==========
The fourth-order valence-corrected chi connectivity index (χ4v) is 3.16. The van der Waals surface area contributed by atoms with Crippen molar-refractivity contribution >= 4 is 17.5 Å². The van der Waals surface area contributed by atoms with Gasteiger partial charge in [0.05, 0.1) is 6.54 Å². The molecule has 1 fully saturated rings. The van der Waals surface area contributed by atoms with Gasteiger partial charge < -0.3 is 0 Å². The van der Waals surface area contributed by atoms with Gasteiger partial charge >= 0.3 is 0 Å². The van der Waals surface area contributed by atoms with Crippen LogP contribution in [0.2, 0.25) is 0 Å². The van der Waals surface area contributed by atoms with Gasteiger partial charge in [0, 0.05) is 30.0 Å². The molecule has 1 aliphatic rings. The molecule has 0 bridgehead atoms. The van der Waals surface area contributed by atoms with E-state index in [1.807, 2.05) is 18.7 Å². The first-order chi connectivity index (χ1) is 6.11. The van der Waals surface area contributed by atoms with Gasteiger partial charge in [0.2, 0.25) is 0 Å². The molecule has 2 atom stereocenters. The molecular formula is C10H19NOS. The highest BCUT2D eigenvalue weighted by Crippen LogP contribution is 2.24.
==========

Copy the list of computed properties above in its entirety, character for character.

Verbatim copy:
The fourth-order valence-corrected chi connectivity index (χ4v) is 3.16. The van der Waals surface area contributed by atoms with Crippen molar-refractivity contribution >= 4 is 17.5 Å². The van der Waals surface area contributed by atoms with Gasteiger partial charge in [0.05, 0.1) is 6.54 Å². The molecule has 1 fully saturated rings. The van der Waals surface area contributed by atoms with Gasteiger partial charge < -0.3 is 0 Å². The van der Waals surface area contributed by atoms with Gasteiger partial charge >= 0.3 is 0 Å². The van der Waals surface area contributed by atoms with Crippen LogP contribution in [0.2, 0.25) is 0 Å². The van der Waals surface area contributed by atoms with Gasteiger partial charge in [0, 0.05) is 30.0 Å². The molecule has 1 aliphatic rings. The molecule has 0 bridgehead atoms. The van der Waals surface area contributed by atoms with E-state index in [1.807, 2.05) is 18.7 Å². The first-order chi connectivity index (χ1) is 6.11. The van der Waals surface area contributed by atoms with Gasteiger partial charge in [0.2, 0.25) is 0 Å². The molecule has 2 atom stereocenters. The molecular formula is C10H19NOS. The highest BCUT2D eigenvalue weighted by Crippen LogP contribution is 2.24.